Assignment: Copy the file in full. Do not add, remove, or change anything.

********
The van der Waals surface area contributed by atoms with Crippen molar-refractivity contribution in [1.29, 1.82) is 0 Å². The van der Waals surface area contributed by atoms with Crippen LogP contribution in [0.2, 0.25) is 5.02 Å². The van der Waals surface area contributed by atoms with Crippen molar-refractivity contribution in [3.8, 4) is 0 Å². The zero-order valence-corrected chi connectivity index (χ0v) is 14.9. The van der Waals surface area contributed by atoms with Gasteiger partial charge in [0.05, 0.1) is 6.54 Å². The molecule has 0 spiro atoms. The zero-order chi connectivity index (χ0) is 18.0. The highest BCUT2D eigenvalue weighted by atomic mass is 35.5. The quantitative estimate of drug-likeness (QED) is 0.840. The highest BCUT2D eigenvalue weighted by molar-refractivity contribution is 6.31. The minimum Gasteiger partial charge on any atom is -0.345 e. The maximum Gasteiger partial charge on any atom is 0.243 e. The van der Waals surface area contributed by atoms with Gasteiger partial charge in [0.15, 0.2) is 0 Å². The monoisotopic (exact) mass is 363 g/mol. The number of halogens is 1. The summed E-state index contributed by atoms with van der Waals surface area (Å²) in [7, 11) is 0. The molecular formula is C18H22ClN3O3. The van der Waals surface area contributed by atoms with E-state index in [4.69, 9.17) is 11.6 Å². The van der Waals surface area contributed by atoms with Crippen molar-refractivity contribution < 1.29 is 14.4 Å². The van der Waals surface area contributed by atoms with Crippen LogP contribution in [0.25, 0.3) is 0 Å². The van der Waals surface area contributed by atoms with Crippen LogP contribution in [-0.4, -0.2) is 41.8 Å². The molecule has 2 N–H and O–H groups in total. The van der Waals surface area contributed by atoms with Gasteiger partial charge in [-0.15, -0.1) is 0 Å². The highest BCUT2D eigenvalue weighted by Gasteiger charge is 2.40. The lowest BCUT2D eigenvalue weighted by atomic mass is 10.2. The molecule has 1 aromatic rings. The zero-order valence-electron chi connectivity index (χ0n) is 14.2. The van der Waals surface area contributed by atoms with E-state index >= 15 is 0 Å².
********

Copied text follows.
The van der Waals surface area contributed by atoms with Crippen molar-refractivity contribution in [1.29, 1.82) is 0 Å². The van der Waals surface area contributed by atoms with Crippen LogP contribution in [0.2, 0.25) is 5.02 Å². The van der Waals surface area contributed by atoms with Crippen molar-refractivity contribution in [3.8, 4) is 0 Å². The zero-order valence-corrected chi connectivity index (χ0v) is 14.9. The van der Waals surface area contributed by atoms with Gasteiger partial charge in [0.05, 0.1) is 6.54 Å². The molecule has 0 spiro atoms. The zero-order chi connectivity index (χ0) is 18.0. The highest BCUT2D eigenvalue weighted by atomic mass is 35.5. The quantitative estimate of drug-likeness (QED) is 0.840. The highest BCUT2D eigenvalue weighted by molar-refractivity contribution is 6.31. The minimum Gasteiger partial charge on any atom is -0.345 e. The maximum Gasteiger partial charge on any atom is 0.243 e. The van der Waals surface area contributed by atoms with Gasteiger partial charge in [0.15, 0.2) is 0 Å². The monoisotopic (exact) mass is 363 g/mol. The number of halogens is 1. The summed E-state index contributed by atoms with van der Waals surface area (Å²) in [7, 11) is 0. The molecular formula is C18H22ClN3O3. The van der Waals surface area contributed by atoms with E-state index in [4.69, 9.17) is 11.6 Å². The van der Waals surface area contributed by atoms with Crippen molar-refractivity contribution < 1.29 is 14.4 Å². The van der Waals surface area contributed by atoms with Crippen LogP contribution in [0.25, 0.3) is 0 Å². The van der Waals surface area contributed by atoms with Crippen LogP contribution in [-0.4, -0.2) is 41.8 Å². The molecule has 2 N–H and O–H groups in total. The van der Waals surface area contributed by atoms with Gasteiger partial charge in [-0.15, -0.1) is 0 Å². The highest BCUT2D eigenvalue weighted by Gasteiger charge is 2.40. The lowest BCUT2D eigenvalue weighted by atomic mass is 10.2. The molecule has 1 aromatic rings. The zero-order valence-electron chi connectivity index (χ0n) is 14.2. The van der Waals surface area contributed by atoms with E-state index >= 15 is 0 Å².